Memorizing the Calendar
Bill Long 8/29/06
Not as Difficult as You Might Think
As I have been reading more and more on "savants" (they used to be called "idiot savants," where the word "idiot" emphasized their unique ability in one area, but for obvious reasons this term has mostly disappeared), I realize that savant capabilities are normally in only a few areas, such as drawing, musical performance, memory feats, etc. One of the areas where many savants have been said to perform exceptionally well is in calendar memorization. In short, they can tell you, almost instantaneously, on which day of the week any date from the past two or three centuries occurred. Kim Peek, for example, has this ability and managed to "wow" Dustin Hoffman and his friends when he met them prior to the making of the award-winning movie Rain Man, in which the character of Raymond Babbit was modeled on Peek. Peek, born in 1951, is increasingly receiving media attention; a short biography of Kim by his father, Fran Peek, appeared in 1996.
I don't know if I possess savant characteristics, but I wanted to see if I could develop a method which would be able to perform this "savant-like" activity. That is, I wanted to see if this fairly common savant characteristic was really as difficult to attain as it appeared to be at first. So, what I have done over the past few weeks, especially when I am driving in my car or taking rather long trips where concentrated reading is difficult, is to develop a method to memorize the historical calendar. Here it is.
Using an Anchor Date
The key to learning how to memorize the calendar is to know on which day of the week the same date falls each year. For example, I picked my birthday (May 15) as the anchor date for me. I knew on what date it fell in 2006 (Monday) and 2005 (Sunday), and then I recalled that the way dates work is that the advance one day in the week per year except when you have a leap year, and then they advance two days. Thus, we have the following dates for my birthday in the past 8 years.
You can (and I have) made a 107 year chart, listing my birthday for each year from 1900 to 2006. Then, you realize that the calendar repeats itself every 28 years, so that the calendar for 2006 is the same as 1978, which is the same as 1940, which is the same as 1912. Then, you realize that the day in every four year cycle, beginning for me in 1900 is five days ahead of the day of the next four year cycle. What this means is that May 15, 1900, a Tuesday (which is the same day as May 15, 1928; May 15, 1956; May 15, 1984; May 15, 2012), will be five days "ahead" of May 15, 1904, which is a Sunday. Then, May 15, 1912 will be a Friday; May 15, 1916 a Monday; May 15, 1920 a Saturday; May 15, 1928 a Thursday and, finally, May 15, 1928 a Tuesday again. Note that in the cycle of 28 years each of the seven days of the week rotates to become the day of May 15 in each successive leap year. The pattern is as follows:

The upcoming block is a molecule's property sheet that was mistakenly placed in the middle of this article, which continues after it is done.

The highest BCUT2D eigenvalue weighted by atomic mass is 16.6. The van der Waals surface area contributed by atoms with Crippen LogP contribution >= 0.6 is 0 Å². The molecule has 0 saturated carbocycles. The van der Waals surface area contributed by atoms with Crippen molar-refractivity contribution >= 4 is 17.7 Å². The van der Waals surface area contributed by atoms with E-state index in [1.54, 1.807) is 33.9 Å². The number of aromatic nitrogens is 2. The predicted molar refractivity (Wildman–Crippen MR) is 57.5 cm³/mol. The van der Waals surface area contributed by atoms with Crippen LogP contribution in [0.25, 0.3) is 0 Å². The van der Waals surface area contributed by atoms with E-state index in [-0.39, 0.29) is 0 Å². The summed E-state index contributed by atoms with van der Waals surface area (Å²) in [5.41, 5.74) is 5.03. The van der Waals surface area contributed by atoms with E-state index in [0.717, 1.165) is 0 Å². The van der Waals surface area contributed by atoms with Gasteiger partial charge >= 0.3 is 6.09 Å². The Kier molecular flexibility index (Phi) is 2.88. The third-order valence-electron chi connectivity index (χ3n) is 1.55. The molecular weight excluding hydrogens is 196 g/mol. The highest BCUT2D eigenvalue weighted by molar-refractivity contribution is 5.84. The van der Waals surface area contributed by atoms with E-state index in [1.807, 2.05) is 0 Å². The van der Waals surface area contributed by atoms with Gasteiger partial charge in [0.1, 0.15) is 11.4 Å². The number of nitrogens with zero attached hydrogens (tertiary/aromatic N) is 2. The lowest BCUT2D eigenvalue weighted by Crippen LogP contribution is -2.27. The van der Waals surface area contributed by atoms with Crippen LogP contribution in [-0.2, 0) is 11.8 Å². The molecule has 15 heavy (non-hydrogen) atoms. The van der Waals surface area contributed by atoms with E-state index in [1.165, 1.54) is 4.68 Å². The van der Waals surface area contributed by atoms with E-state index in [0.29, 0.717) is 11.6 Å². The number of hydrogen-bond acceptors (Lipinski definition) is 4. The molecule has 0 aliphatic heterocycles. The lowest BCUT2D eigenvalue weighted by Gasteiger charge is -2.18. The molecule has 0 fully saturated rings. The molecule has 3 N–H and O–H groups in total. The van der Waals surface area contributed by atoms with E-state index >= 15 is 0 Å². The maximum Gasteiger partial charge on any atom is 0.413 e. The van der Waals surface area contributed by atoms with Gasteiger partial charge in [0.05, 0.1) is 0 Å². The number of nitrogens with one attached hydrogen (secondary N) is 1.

Tuesday-- 1900. Then, add five days
Sunday--1904. Then, add five days
Friday--1908. Then, add five days
Wednesday--1912. Then, add five days
Monday--1916. Then, add five days
Saturday--1920. Then, add five days
So now we are filling things in pretty rapidly. I even developed a little song-jingle to have me learn in which order the seven days of the week appear each leap year, so that we have Tuesday, Sunday, Friday, Wednesday, Monday, Saturday, Thursday... Once you have mastered the framework of the 28-year cycle, you can fill in the other years in between without much difficulty. Then, you just "repeat" the 28-year cycle for the other four 28 year periods in the time I am memorizing. But this is just the beginning.
Calcuating the Months
So, here is how I know when my birthday was at any time in the last century. If I said, "May 15, 1933," I would immediately go to 1932, which is in the second "cylce" of 28 years, then realize that May 15, 1932 is a Sunday (because May 15, 1904 was a Sunday) and then I only have to move up one day as 1932 turns to 1933--and realize that May 15, 1933 is, in fact, a Monday. I wrote this out step-by-step, but it really is almost instantaneous. Another example. What day of the week was May 15, 1959? Well, it would be a Friday. I did it instantaneously, because I realized that it would be in the third 28 year-cycle of years, but in the first four-year block. May 15, 1956 (which is the same day as May 15, 1900) was a Tuesday. Therefore, march forward three days (1957-59) and you have Friday. Bingo.
Well, this explains how I can easily calculate my birthday. There are 364 other days of the year. How can calculating those days be easy? The next essay shows you how.
Copyright © 2004-2008 William R. Long